Brew Day: Bohemian Pilsner (Beer #45)

December 12, 2012 by Jack

Sunday before last I brewed up a couple lagers, the first of which was the Bohemian Pilsner recipe from Brewing Classic Styles. Also known as Czech Pilsner, this beer is maltier and more rounded than the dryer, more crisp German Pilsner. It’s still a crisp, refreshing, hop-forward beer; it’s just not quite as dry and bitter as German Pilsner.

Beer doesn’t get much lighter than that. Those are the darker first runnings, even.

The recipe was as simple as can be: 10 pounds of German pilsner malt, 13 ounces of Cara-Pils, and about six ounces total of Czech Saaz hops added at at various times. That’s a lot of hops for a five gallon batch of beer that isn’t some sort of American Ale.

Loads ‘o hops

They’re low-alpha hops, so the bitterness is down around 40 – high, but not american ale high.

Brewmaster Bean kept an eye on the process.

After a 90 minute boil, I chilled the wort to 65°F, racked it to a fermenter, then put it in the fermentation chamber to finish chilling to 48F before pitching the yeast later that night.

A while back I swtiched from Irish moss to Whirlfloc for my kettle finings. That, coupled with pilsner malt protein’s tendency to clump, created one super clear wort. The wort in the carboy was a clear as a filtered glass of beer. At least until I got close to the bottom of the kettle and started sucking up some cold break, which is actually good for the fermentation & flocculation. For future batches I need to devise a way to get all the wort, some of the cold break, and none of the hop debris. That’s a problem that pretty much all homebrewers wish they could solve.

Clear wort atop cold break & hop debris

This beer was about 75% finished with fermentation after five days, at which point I warmed it up to 67°F for a diacetyl rest. It sat there for three days and now it’s resting at 34°F for a crash-cool. I’ll keg it tomorrow night. I plan to serve it sometime in March or April, though I’m sure I won’t be able to wait that long.

2 Responses to “Brew Day: Bohemian Pilsner (Beer #45)”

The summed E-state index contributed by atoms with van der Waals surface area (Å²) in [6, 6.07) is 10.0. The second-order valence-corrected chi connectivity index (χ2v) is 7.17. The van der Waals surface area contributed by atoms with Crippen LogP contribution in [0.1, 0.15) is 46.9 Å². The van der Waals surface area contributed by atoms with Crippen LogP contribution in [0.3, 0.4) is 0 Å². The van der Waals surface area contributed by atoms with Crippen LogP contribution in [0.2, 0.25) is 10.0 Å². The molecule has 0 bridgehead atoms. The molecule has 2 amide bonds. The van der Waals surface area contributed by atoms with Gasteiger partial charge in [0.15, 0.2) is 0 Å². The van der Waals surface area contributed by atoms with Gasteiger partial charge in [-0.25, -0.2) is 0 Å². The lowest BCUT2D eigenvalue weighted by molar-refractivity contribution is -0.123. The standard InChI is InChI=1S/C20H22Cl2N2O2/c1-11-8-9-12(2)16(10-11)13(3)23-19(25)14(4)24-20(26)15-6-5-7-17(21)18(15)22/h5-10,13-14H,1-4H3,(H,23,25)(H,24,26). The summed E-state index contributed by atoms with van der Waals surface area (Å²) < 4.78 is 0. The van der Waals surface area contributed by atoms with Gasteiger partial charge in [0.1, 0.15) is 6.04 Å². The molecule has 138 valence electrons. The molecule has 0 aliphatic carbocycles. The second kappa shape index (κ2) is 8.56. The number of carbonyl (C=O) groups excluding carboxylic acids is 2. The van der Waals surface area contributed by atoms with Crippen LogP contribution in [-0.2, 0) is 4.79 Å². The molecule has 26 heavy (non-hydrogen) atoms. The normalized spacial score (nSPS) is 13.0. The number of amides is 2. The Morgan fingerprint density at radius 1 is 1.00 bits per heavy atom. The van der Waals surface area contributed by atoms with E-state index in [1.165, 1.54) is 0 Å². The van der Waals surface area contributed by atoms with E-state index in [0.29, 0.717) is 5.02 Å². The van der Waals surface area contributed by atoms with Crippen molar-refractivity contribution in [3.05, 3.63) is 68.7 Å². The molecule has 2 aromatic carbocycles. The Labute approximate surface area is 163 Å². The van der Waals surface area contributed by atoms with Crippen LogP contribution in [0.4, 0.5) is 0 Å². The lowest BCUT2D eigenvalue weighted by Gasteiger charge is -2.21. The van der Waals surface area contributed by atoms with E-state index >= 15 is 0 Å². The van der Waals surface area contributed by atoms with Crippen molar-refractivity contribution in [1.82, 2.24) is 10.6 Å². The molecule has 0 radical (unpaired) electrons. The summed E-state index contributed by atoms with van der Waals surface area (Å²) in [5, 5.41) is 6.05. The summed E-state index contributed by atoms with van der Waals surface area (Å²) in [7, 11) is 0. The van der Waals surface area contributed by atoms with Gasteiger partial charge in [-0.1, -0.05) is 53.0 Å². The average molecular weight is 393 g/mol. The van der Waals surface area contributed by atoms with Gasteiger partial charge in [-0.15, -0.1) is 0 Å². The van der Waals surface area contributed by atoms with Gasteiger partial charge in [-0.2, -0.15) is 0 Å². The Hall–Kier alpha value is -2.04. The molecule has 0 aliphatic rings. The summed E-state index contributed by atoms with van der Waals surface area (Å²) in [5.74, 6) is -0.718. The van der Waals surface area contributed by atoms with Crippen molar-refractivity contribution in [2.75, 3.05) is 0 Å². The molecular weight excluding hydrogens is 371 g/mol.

1. Hi Jack. I have been reading about the beers you brew. I am wondering how this beer is as I read that it had a strong taste of butter. I have just finished my starter of Wyeast Urquell Lager yeast 2001 and will give it a try soon. I don’t brew a lot of lagers because of that very same taste – butter or buttered popcorn. My fermentation schedule is the same as yours. I wonder if I am in for a butter blast myself.

    Nice detailed homebrew site.



  2. Hi Chris. Thanks for commenting and the compliments. I will have a follow-up post about this beer soon. Yes, it was very buttery. Overwhelmingly so. In an attempt to correct it, I let the keg warm up to room temperature and bled off the CO2. I pitched a small starter of 1056 at high krausen directly into the keg and let it run with it for a week or so. That cleaned the butter up. I cold-crashed the 1056 in that keg, racked to a fresh keg, and it’s sitting now waiting for an open CO2 line so I can carbonate it. The butter is gone, but it has a good bit of sulfur now, likely from krausening in a closed vessel.

    I, personally, might stay away from 2001 in the future because of my experience with it as well as what I’ve heard from others. Funnily enough, the guys from The Mad Fermentationist mentioned this exact yeast as being a big diacetyl producer on this weeks Basic Brewing Radio podcast. I say go ahead and work with the yeast, but you might want to give an extended d-rest and maybe do a forced diacetyl test before packaging the beer.

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